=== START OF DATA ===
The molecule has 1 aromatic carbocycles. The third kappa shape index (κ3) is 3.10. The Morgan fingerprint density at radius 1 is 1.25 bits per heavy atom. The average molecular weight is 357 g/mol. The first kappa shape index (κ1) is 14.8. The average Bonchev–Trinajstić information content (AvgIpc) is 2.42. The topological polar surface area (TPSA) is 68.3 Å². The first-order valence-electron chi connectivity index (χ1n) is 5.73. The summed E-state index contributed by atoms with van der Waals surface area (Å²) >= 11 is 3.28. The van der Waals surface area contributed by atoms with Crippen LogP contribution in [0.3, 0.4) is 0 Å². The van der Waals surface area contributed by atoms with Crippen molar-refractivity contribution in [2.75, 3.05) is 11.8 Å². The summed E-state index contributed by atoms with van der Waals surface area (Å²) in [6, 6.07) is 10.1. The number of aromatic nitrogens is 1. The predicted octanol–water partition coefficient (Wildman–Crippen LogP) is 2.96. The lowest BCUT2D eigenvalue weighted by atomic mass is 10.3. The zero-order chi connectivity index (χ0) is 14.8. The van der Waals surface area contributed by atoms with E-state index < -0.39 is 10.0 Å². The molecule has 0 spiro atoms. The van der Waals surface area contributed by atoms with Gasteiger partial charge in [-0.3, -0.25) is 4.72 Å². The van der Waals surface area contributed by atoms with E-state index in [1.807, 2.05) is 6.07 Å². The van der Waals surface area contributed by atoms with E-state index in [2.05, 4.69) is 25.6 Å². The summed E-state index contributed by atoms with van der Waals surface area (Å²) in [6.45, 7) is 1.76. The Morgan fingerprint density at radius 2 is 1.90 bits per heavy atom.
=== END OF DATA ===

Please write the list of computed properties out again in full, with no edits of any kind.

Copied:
The molecule has 1 aromatic carbocycles. The third kappa shape index (κ3) is 3.10. The Morgan fingerprint density at radius 1 is 1.25 bits per heavy atom. The average molecular weight is 357 g/mol. The first kappa shape index (κ1) is 14.8. The average Bonchev–Trinajstić information content (AvgIpc) is 2.42. The topological polar surface area (TPSA) is 68.3 Å². The first-order valence-electron chi connectivity index (χ1n) is 5.73. The summed E-state index contributed by atoms with van der Waals surface area (Å²) >= 11 is 3.28. The van der Waals surface area contributed by atoms with Crippen LogP contribution in [0.3, 0.4) is 0 Å². The van der Waals surface area contributed by atoms with Crippen molar-refractivity contribution in [2.75, 3.05) is 11.8 Å². The summed E-state index contributed by atoms with van der Waals surface area (Å²) in [6, 6.07) is 10.1. The number of aromatic nitrogens is 1. The predicted octanol–water partition coefficient (Wildman–Crippen LogP) is 2.96. The lowest BCUT2D eigenvalue weighted by atomic mass is 10.3. The zero-order chi connectivity index (χ0) is 14.8. The van der Waals surface area contributed by atoms with E-state index < -0.39 is 10.0 Å². The molecule has 0 spiro atoms. The van der Waals surface area contributed by atoms with Gasteiger partial charge in [-0.3, -0.25) is 4.72 Å². The van der Waals surface area contributed by atoms with E-state index in [1.807, 2.05) is 6.07 Å². The van der Waals surface area contributed by atoms with E-state index in [2.05, 4.69) is 25.6 Å². The summed E-state index contributed by atoms with van der Waals surface area (Å²) in [6.45, 7) is 1.76. The Morgan fingerprint density at radius 2 is 1.90 bits per heavy atom.